The Reuters Institute for the Study of Journalism released a study of “700 of the UK’s almost 64,000 professional journalists.” (Methodology of the study from last December here.)
The study found “close correspondence” between what journalists think is ethical and what ethics codes stay. “However, they are more likely to find justification for ethically contentious practices, such as paying sources, than journalists in the United States,” the study found, adding that “25% of all journalists believe it is justified, on occasion, to publish unverified information.”
The study also found differences between types of journalism — broadcast journalists were more OK with secret recordings or misrepresentation whereas print journalists were willing to bend the rules for paying for information or not fact checking before publication.
More journalists surveyed also said they thought that journalism ethics “have strengthened over the last five years.” The Reuters Institute attributed that to the attention on journalism ethics and standards in light of the phone hacking scandal and the Leveson Inquiry.
“Despite a close alignment between their views and those of their professional bodies, and the fact that they tell us ethical standards have strengthened in the last five years, and despite the fallout from the Leveson Inquiry, UK journalists remain, in comparison with some of their international colleagues, relatively willing to justify practices that, under normal circumstances, their professional codes of ethics would prohibit,” the study found.
Paying for Content and Misrepresentation
About 1/3 of journalists surveyed thought it was OK on “an important story, to exert pressure on unwilling informants,” but the study suggested that could be linked to stories in the public interest, noting that a 2014 survey of U.S. journalists found roughly the same response. Ninety-six percent of UK journalists think it’s wrong to take money from sources, but slightly more than half are OK with occasionally paying for information, the study found. Meanwhile, in the U.S., just 5 percent are OK with paying for information on special occasions, the study reported.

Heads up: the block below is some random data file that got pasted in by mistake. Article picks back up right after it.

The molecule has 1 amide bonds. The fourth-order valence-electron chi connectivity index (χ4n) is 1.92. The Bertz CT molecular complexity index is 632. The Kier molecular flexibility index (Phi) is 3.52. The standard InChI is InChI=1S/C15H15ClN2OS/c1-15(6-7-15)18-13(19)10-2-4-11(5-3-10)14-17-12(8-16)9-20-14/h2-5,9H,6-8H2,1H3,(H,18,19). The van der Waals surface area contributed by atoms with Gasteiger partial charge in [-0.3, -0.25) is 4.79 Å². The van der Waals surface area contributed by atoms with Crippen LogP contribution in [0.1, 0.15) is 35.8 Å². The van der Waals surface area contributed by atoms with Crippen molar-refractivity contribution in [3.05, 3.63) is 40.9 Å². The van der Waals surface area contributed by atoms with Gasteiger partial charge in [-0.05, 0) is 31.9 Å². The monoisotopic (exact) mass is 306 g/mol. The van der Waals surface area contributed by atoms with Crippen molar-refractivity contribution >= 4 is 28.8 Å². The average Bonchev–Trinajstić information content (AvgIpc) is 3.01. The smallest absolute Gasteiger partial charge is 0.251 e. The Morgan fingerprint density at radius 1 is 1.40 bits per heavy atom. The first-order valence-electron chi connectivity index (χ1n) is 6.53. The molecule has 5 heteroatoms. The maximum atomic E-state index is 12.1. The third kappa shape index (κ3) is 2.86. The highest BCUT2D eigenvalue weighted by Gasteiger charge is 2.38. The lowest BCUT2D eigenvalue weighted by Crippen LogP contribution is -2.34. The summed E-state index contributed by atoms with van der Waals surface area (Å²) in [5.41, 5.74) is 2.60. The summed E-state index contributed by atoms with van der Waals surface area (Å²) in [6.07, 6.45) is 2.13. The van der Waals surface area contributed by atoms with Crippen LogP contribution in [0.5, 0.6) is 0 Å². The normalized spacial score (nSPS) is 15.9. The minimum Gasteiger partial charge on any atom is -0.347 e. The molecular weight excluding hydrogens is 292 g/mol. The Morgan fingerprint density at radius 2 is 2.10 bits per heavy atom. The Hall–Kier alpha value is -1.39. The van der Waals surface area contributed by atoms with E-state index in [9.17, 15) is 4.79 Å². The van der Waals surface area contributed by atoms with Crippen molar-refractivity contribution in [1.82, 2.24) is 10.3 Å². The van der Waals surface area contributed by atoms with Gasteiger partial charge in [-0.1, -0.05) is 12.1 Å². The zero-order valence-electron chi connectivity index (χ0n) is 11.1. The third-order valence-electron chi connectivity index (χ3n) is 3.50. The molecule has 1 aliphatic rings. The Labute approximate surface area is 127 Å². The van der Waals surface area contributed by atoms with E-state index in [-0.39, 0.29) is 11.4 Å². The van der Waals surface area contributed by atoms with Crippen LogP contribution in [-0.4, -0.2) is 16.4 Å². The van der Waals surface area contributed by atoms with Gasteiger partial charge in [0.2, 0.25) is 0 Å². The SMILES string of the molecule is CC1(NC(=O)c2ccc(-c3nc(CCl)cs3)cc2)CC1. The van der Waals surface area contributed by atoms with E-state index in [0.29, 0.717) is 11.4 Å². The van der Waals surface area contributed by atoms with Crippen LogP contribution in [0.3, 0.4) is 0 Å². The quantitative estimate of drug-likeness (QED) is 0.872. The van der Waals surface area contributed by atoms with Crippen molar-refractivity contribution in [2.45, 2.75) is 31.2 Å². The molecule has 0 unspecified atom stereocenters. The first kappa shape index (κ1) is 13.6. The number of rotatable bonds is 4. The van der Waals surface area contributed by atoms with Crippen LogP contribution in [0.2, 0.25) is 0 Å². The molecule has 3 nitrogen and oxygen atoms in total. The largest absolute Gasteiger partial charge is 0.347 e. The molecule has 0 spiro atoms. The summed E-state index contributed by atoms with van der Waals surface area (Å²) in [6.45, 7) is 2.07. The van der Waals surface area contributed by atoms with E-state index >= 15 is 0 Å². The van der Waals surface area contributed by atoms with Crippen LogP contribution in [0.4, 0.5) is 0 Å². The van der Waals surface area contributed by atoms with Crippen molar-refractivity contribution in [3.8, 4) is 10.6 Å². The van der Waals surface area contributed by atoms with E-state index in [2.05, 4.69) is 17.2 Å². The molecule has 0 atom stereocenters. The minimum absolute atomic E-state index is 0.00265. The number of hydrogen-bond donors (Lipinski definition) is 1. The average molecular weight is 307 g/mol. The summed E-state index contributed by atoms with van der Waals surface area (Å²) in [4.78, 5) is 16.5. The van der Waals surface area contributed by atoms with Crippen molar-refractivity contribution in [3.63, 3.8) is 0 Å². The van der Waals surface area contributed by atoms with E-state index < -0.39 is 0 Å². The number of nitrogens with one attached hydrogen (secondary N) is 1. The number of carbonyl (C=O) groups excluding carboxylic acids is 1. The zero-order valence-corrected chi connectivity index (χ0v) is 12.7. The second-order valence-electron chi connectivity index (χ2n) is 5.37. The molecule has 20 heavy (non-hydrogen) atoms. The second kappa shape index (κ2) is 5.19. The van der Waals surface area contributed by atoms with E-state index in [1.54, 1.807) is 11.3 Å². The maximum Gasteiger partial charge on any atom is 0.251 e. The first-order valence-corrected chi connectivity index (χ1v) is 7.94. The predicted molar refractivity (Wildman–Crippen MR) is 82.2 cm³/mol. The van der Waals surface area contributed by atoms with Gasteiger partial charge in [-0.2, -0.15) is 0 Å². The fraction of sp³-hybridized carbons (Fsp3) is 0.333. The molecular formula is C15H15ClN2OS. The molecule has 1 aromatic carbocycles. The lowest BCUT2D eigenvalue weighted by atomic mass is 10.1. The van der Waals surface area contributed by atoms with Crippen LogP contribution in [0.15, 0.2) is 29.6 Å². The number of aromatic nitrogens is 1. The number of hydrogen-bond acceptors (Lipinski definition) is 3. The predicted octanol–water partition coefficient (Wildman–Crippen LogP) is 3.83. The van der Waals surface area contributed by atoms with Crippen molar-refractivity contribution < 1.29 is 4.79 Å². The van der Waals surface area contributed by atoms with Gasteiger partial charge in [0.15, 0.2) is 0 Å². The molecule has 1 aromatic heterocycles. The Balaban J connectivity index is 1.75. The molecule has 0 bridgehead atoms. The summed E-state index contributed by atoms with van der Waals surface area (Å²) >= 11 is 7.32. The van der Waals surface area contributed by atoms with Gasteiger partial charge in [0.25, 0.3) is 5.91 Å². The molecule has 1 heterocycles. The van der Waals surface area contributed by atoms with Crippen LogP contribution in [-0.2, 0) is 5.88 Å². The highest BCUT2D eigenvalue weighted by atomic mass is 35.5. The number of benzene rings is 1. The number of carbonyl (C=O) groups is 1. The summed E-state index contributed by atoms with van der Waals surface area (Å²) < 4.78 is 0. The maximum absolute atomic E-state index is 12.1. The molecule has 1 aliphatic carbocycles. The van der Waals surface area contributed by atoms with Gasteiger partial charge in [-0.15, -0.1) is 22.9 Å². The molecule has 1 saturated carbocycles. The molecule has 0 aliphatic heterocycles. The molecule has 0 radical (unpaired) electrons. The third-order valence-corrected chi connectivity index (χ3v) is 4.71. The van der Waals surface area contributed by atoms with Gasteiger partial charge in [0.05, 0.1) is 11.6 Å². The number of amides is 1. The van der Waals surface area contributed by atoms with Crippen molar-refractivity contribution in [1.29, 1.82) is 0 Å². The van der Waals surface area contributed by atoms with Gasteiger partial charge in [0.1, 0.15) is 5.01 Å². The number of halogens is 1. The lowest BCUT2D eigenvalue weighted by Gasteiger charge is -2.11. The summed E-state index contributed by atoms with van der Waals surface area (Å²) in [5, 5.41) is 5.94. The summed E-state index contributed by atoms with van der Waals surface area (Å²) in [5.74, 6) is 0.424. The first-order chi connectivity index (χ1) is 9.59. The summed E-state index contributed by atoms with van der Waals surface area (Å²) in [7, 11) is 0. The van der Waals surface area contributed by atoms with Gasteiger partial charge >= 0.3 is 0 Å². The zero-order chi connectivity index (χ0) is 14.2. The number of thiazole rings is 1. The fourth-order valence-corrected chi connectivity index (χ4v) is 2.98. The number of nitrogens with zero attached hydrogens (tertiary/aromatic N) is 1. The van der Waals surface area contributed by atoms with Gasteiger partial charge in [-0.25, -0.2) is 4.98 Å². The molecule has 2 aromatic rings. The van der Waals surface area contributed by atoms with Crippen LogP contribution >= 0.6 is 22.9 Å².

UK journalists were roughly split on misrepresentation, which was a marked difference from U.S. journalists, who mostly don’t think misrepresentation is OK. “Only 7%” of US journalists thought “misrepresentation is justifiable on occasion,” the study said. More from the report:
“While UK journalists have mixed views on misrepresentation, other forms of subterfuge are accepted to a greater extent. Over 70% consider getting employed in a firm or organisation to gain inside information or using hidden microphones and cameras justified on occasion (see Figure 8.4 on previous page). US journalists are, again, more conservative, with only 25% believing that posing as a fake employee is ever acceptable and 47% believing the same about the use of hidden recording equipment (Willnat and Weaver, 2014).”
The study found that 95% of UK journalists think it’s wrong to change or fake quotes, 88% of journalists think it’s wrong to alter photos, but 68% think it’s OK to occasionally stage a photo.
Almost all journalists surveyed said they think they should follow professional ethics codes, the survey found. “More than three-quarters of journalists (77%) believe the influence of ethics on their work is ‘extremely’ or ‘very’ important,” the study found regardless of what form of journalism journalists worked in.
Hat Tip: First Draft News
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